Thank you so much to everyone who had donated to my Pelotonia campaign. Our Battelloton raised almost $75k & Pelotonia has raised over $9million to date!
The event was a bit lavish, and in general, I'm against swag bags, but people were really thrilled with them this year. Maybe they should have a donation bin at event exits so you can donate it all? The parking lot was full of luxury cars (no temporary bike parking), no one there really needed a free Columbia hoodie, Primal jersey, (and if they wanted one, it wouldn't have been too much of a stretch for them to pay for one) but there are many cancer patients who are financially burdened and would really appreciate clothing. Also, most of the stuff was made of cheap plastics and other petrochemicals known to off-gas carcinogens or give off many in the creation/transportation of them, so it seemed like there could have been much better choices made (even sunscreen). I know that the event it to raise money for cancer RESEARCH, but it would have been nice to see even a small blurb about prevention.
Stepping off the soapbox.....
The night before I was terrified. Facebook and other outlets were buzzing about the hilly route and I was starting to really worry that I hadn't done any training. JG and I put the route into Map My Ride and the elevation profile was similar or less then the days in PA and north of Kingston on our bike trip, but I still couldn't shake it. After the opening ceremony, we were out at Ace of Cups pretty late, so when we finally rode home I didn't feel like making seitan or getting a bagel. Poor move. When I arrived at Chemical Abstracts there wasn't enough time to get food, but pretty amazing to see 5,000 other cyclists ready to go!
The route out of Columbus is the TOSRV route, so when my front brake was malfunctioning at mile 1.5, it didn't worry me to just open it up and ride that route. I stopped and had my bike serviced at the first rest stop, which took a good amount of time, so I was about 25 min behind the rest of the Battelloton.
At the next rest stop, Amanda, 43 miles in, I didn't eat again so I could ride with some Battelle ladies. Poor move again. So far, I had downed coffee and about three 2x caffeine Gu packs, and had zero energy. The rollers on the route were really, really nice, and much less steep that the ones in PA, but I was barely keeping the pace that I did on the bike trip- when I was fully loaded 20 degrees hotter.
We then got to Starner Hill. This was supposed to be a killer, and though it was steep; sustained, but nowhere near undoable. I think folks give up on the uphill too easily. Guys on fancy bike don't know how to unclip and just can't stomach going that slow. If you are going >2.5 mph on the bike, it beats walking. I stopped to take a photo, and it was more difficult to push my bike, and I have recessed cleats. At the top of the hill, there is an unofficial reststop when I changed a team member's tire & they rode off. So I ate some sno-cone ice and waited for another woman who no one would ride with. It was really great to hang out at the rest stop for 10 minutes or so. The folks running the stop were amazingly sweet and I chatted with some other amazing folks. Though a bit bummed that I couldn't eat dozens of the homemade cupcakes, cookies and breads at the stop, I felt totally recharge after that.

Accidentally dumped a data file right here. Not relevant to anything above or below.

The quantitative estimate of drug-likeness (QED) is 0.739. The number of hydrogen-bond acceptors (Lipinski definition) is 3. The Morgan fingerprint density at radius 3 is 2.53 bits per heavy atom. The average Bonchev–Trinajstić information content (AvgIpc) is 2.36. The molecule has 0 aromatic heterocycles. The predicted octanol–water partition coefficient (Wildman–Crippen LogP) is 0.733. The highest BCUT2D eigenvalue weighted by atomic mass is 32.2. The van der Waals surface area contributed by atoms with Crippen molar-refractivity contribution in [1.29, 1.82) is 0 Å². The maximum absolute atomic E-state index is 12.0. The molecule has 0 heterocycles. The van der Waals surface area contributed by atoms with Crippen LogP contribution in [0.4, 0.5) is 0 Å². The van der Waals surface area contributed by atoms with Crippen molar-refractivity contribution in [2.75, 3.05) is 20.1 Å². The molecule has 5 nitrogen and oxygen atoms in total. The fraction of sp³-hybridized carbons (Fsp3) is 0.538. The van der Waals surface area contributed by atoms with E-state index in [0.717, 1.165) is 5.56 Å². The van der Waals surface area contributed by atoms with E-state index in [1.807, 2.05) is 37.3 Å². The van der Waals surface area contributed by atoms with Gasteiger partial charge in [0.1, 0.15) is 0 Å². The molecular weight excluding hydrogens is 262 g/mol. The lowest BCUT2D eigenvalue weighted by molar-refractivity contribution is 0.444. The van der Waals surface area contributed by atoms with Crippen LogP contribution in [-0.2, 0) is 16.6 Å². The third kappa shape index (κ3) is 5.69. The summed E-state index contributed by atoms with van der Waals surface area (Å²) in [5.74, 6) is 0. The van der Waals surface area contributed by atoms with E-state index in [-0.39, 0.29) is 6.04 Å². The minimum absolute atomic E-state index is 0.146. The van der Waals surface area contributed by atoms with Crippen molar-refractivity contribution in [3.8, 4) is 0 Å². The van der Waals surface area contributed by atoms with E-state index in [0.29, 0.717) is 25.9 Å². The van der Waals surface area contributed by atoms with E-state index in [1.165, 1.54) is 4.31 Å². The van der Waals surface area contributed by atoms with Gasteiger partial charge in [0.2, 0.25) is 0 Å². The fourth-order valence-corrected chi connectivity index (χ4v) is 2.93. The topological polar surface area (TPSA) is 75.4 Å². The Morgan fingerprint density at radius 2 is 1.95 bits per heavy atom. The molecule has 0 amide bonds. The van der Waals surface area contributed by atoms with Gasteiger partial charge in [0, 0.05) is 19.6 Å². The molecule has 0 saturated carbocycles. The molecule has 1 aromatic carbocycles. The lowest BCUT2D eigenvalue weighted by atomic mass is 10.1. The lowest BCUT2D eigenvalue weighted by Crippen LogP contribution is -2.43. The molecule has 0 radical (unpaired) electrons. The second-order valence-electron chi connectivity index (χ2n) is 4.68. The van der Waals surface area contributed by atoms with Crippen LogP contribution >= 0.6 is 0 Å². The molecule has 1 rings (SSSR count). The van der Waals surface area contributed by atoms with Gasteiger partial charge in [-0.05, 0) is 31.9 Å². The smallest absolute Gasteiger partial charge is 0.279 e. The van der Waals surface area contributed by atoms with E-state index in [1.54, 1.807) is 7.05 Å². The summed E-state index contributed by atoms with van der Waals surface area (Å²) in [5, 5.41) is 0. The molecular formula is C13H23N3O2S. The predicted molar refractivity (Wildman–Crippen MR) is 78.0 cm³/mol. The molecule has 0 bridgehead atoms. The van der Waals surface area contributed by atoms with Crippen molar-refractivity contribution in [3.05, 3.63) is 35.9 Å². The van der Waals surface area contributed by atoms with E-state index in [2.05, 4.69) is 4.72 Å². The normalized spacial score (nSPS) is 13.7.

The rest of the ride was a blast. It was so fun to ride with another Battelloton member, and her bf was at the Logan rest stop, and it was really great to chat and soak in some sun. She & I pushed on to Nelsonville.
After Hocking College, it's ~18 miles of bike path. Although physically easy, its always the most mentally difficult for me. JG and I used to drive to this point once a summer, ride into Athens and have delicious food & libations at Casa then ride back. I could almost taste the verde salsa and a paw paw wheat beer. We got into the end point a bit later than most folks but it was really amazing to get in. The volunteers were so nice and accomodating and the food was excellent. I felt really good when we got in too. I felt like I had gotten my legs back and could have gone more.
Hey look! I'm all ready to ride my bike back to Columbus! But wait, they accidently shipped my bike back to Columbus, so I caught a ride back with the volunteers to the end point.
Riding with the volunteers was very humbling and gave me a great perspective on the event. I'm not sure if I would have considered doing the ride again next year if I wasn't give that view. I was really grateful for everything they endured. About 8 folks from the Battelloton did the return route, and it was great to eat & have a few beers with them and their families.
All-in-all it was a fun weekend. And in a little PSA on cancer prevention, I'll leave you with the EPA Sunscreen Dance Song...